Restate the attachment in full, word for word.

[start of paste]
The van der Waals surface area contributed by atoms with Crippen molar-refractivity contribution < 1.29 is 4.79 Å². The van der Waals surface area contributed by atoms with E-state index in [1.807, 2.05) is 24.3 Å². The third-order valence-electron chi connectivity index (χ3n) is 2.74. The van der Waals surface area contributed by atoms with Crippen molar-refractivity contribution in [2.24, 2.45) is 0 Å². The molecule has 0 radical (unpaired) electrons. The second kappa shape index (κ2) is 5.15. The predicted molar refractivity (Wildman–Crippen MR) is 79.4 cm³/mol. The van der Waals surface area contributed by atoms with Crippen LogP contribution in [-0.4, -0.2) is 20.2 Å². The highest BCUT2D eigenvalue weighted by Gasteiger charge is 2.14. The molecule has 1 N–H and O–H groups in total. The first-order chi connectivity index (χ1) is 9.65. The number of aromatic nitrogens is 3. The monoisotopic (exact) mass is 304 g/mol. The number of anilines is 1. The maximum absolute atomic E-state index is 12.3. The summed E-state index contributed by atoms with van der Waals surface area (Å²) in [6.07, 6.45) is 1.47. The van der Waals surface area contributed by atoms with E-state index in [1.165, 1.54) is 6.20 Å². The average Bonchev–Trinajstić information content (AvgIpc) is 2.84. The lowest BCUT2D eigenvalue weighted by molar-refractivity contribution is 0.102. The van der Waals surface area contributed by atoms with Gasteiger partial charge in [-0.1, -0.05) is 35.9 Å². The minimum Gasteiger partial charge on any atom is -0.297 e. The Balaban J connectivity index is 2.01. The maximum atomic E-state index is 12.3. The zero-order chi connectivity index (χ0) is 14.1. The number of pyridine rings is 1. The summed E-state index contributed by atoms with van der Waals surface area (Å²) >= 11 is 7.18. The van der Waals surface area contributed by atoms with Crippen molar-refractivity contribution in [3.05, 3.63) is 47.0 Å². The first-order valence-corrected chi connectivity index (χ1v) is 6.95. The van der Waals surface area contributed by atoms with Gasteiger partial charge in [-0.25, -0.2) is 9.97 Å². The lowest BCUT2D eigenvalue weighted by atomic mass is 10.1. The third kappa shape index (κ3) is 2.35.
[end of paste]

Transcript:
The van der Waals surface area contributed by atoms with Crippen molar-refractivity contribution < 1.29 is 4.79 Å². The van der Waals surface area contributed by atoms with E-state index in [1.807, 2.05) is 24.3 Å². The third-order valence-electron chi connectivity index (χ3n) is 2.74. The van der Waals surface area contributed by atoms with Crippen molar-refractivity contribution in [2.24, 2.45) is 0 Å². The molecule has 0 radical (unpaired) electrons. The second kappa shape index (κ2) is 5.15. The predicted molar refractivity (Wildman–Crippen MR) is 79.4 cm³/mol. The van der Waals surface area contributed by atoms with Crippen LogP contribution in [-0.4, -0.2) is 20.2 Å². The highest BCUT2D eigenvalue weighted by Gasteiger charge is 2.14. The molecule has 1 N–H and O–H groups in total. The first-order chi connectivity index (χ1) is 9.65. The number of aromatic nitrogens is 3. The monoisotopic (exact) mass is 304 g/mol. The number of anilines is 1. The maximum absolute atomic E-state index is 12.3. The summed E-state index contributed by atoms with van der Waals surface area (Å²) in [6.07, 6.45) is 1.47. The van der Waals surface area contributed by atoms with E-state index in [1.165, 1.54) is 6.20 Å². The average Bonchev–Trinajstić information content (AvgIpc) is 2.84. The lowest BCUT2D eigenvalue weighted by molar-refractivity contribution is 0.102. The van der Waals surface area contributed by atoms with Gasteiger partial charge in [-0.1, -0.05) is 35.9 Å². The minimum Gasteiger partial charge on any atom is -0.297 e. The Balaban J connectivity index is 2.01. The maximum atomic E-state index is 12.3. The zero-order chi connectivity index (χ0) is 14.1. The number of pyridine rings is 1. The summed E-state index contributed by atoms with van der Waals surface area (Å²) >= 11 is 7.18. The van der Waals surface area contributed by atoms with Crippen molar-refractivity contribution in [3.05, 3.63) is 47.0 Å². The first-order valence-corrected chi connectivity index (χ1v) is 6.95. The van der Waals surface area contributed by atoms with Gasteiger partial charge in [-0.25, -0.2) is 9.97 Å². The lowest BCUT2D eigenvalue weighted by atomic mass is 10.1. The third kappa shape index (κ3) is 2.35.